At the wafer level, a technique has been proposed for forming solder columns using solder jetting technology. Such a technique is disclosed in U.S. Pat. No. 6,114,187, issued Sep. 5, 2000, and entitled “METHOD FOR PREPARING A CHIP SCALE PACKAGE AND PRODUCT PRODUCED BY THE METHOD”. In the '187 patent, printing technologies are used to print a package directly onto the semiconductor wafer. The '187 patent notes that the prior art does not print the package directly onto a semiconductor wafer, and that it would be advantageous to build the package directly onto the semiconductor wafer and then divide the wafer into individual semiconductors. The technique disclosed in the '187 patent involves forming solder columns with a solder jetting device that drops successive droplets of solder on top of each other, until the desired column height is reached.
There are several limitations in using solder jetting techniques, such as those disclosed in the '187 patent. First, there are processing speed limitations, in that only one solder column can be formed at a time, unless multiple solder jetting devices are used, which adds to the complexity of the system. Second, it appears that only one wafer can be processed at a time. Third, the repeatability of the process for large-scale fabrication is questionable. The techniques appear to be more appropriate for small, custom applications.
It would be desirable to provide a unique method of forming solder columns using wafer-level processing, without the complexity or limitations of solder jetting technology.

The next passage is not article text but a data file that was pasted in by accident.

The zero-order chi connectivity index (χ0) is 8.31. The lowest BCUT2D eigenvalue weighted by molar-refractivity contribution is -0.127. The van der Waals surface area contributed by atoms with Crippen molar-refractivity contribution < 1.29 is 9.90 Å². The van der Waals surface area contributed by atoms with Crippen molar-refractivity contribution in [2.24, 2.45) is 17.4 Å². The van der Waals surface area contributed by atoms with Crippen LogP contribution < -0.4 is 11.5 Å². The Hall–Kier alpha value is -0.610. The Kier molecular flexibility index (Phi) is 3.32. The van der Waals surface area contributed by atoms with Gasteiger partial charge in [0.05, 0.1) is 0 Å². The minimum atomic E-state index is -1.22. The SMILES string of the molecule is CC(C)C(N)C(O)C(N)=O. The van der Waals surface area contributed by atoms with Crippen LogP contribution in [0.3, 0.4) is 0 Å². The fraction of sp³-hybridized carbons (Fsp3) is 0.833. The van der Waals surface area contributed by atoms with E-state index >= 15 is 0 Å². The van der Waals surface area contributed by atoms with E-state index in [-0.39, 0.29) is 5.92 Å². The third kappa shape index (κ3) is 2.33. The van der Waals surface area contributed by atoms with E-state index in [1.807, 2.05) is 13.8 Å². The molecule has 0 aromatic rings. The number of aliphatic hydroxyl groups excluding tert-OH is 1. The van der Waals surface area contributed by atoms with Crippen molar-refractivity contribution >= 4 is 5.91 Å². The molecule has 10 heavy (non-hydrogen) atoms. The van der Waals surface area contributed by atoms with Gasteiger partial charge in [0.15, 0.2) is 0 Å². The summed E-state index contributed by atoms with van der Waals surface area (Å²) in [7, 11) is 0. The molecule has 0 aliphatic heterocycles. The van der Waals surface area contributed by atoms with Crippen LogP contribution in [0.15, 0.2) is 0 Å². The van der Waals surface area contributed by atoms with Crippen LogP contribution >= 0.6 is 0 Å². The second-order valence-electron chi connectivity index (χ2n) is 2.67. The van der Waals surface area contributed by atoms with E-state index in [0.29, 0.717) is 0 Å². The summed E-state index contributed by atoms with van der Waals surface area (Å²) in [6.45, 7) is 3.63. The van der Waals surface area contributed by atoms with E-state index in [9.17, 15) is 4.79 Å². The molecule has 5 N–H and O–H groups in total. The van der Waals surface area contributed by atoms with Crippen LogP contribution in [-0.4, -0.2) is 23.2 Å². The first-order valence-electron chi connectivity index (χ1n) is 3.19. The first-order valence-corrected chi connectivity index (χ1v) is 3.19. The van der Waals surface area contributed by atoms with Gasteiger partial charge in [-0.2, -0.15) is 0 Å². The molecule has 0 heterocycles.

One form of the present invention provides a method of forming a plurality of micro column interconnection structures on a semiconductor. A semiconductor layer is provided. A photoresist layer is formed on the semiconductor layer. A plurality of cavities are etched in the photoresist layer. The plurality of cavities extend through the photoresist layer to the semiconductor layer. Solder is deposited in the plurality of cavities, thereby forming a plurality of micro columns of solder.
Another form of the present invention provides a method of preparing a chip scale package. A microelectronic device having a connection surface is provided. A photoresist layer is formed on the connection surface of the microelectronic device. A plurality of cavities are formed in the photoresist layer. The plurality of cavities extend through the photoresist layer to the connection surface. Solder is deposited in the plurality of cavities, thereby forming a plurality of solder columns on the connection surface.
FIGS. 1A-1D are cross-sectional diagrams illustrating one embodiment of a process for forming a micro column grid array according to the present invention.
FIGS. 2A-2C are cross-sectional diagrams illustrating one embodiment of a process for extending the height of the columns in a micro column grid array according to the present invention.
FIGS. 3A-3E are cross-sectional diagrams illustrating an alternative embodiment of a process for forming a micro column grid array according to the present invention, including the formation of a protective layer that surrounds the micro columns.